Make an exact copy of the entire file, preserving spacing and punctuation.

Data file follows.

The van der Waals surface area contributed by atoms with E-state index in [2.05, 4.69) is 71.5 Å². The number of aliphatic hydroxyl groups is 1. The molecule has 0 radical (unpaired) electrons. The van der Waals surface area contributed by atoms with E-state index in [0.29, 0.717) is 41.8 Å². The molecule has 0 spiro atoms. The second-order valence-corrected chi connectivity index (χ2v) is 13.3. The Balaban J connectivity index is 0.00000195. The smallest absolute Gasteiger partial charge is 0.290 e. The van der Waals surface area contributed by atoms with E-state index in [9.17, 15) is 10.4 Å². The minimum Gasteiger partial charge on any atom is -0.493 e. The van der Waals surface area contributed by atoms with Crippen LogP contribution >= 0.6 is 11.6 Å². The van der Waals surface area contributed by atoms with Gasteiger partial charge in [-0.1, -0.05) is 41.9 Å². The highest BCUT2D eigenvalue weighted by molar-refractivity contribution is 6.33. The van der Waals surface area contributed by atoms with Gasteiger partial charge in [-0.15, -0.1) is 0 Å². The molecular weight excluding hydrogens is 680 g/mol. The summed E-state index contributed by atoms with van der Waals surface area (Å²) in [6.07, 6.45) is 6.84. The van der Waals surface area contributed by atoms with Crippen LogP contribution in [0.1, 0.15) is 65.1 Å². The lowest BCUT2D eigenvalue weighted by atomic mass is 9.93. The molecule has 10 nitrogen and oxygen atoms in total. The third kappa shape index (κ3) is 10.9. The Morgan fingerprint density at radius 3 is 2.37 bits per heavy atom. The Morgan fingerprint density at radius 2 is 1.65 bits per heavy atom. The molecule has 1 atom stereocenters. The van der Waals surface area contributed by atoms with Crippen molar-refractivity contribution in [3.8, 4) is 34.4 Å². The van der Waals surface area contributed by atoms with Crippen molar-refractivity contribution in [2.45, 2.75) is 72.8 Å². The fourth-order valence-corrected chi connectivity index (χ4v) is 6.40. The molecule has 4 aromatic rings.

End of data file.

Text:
The van der Waals surface area contributed by atoms with E-state index in [2.05, 4.69) is 71.5 Å². The number of aliphatic hydroxyl groups is 1. The molecule has 0 radical (unpaired) electrons. The van der Waals surface area contributed by atoms with E-state index in [0.29, 0.717) is 41.8 Å². The molecule has 0 spiro atoms. The second-order valence-corrected chi connectivity index (χ2v) is 13.3. The Balaban J connectivity index is 0.00000195. The smallest absolute Gasteiger partial charge is 0.290 e. The van der Waals surface area contributed by atoms with E-state index in [9.17, 15) is 10.4 Å². The minimum Gasteiger partial charge on any atom is -0.493 e. The van der Waals surface area contributed by atoms with Crippen LogP contribution >= 0.6 is 11.6 Å². The van der Waals surface area contributed by atoms with Gasteiger partial charge in [-0.1, -0.05) is 41.9 Å². The highest BCUT2D eigenvalue weighted by molar-refractivity contribution is 6.33. The van der Waals surface area contributed by atoms with Gasteiger partial charge in [-0.15, -0.1) is 0 Å². The molecular weight excluding hydrogens is 680 g/mol. The summed E-state index contributed by atoms with van der Waals surface area (Å²) in [6.07, 6.45) is 6.84. The van der Waals surface area contributed by atoms with Crippen LogP contribution in [0.1, 0.15) is 65.1 Å². The lowest BCUT2D eigenvalue weighted by atomic mass is 9.93. The molecule has 10 nitrogen and oxygen atoms in total. The third kappa shape index (κ3) is 10.9. The Morgan fingerprint density at radius 3 is 2.37 bits per heavy atom. The Morgan fingerprint density at radius 2 is 1.65 bits per heavy atom. The molecule has 1 atom stereocenters. The van der Waals surface area contributed by atoms with Crippen molar-refractivity contribution in [3.8, 4) is 34.4 Å². The van der Waals surface area contributed by atoms with Crippen molar-refractivity contribution in [2.45, 2.75) is 72.8 Å². The fourth-order valence-corrected chi connectivity index (χ4v) is 6.40. The molecule has 4 aromatic rings.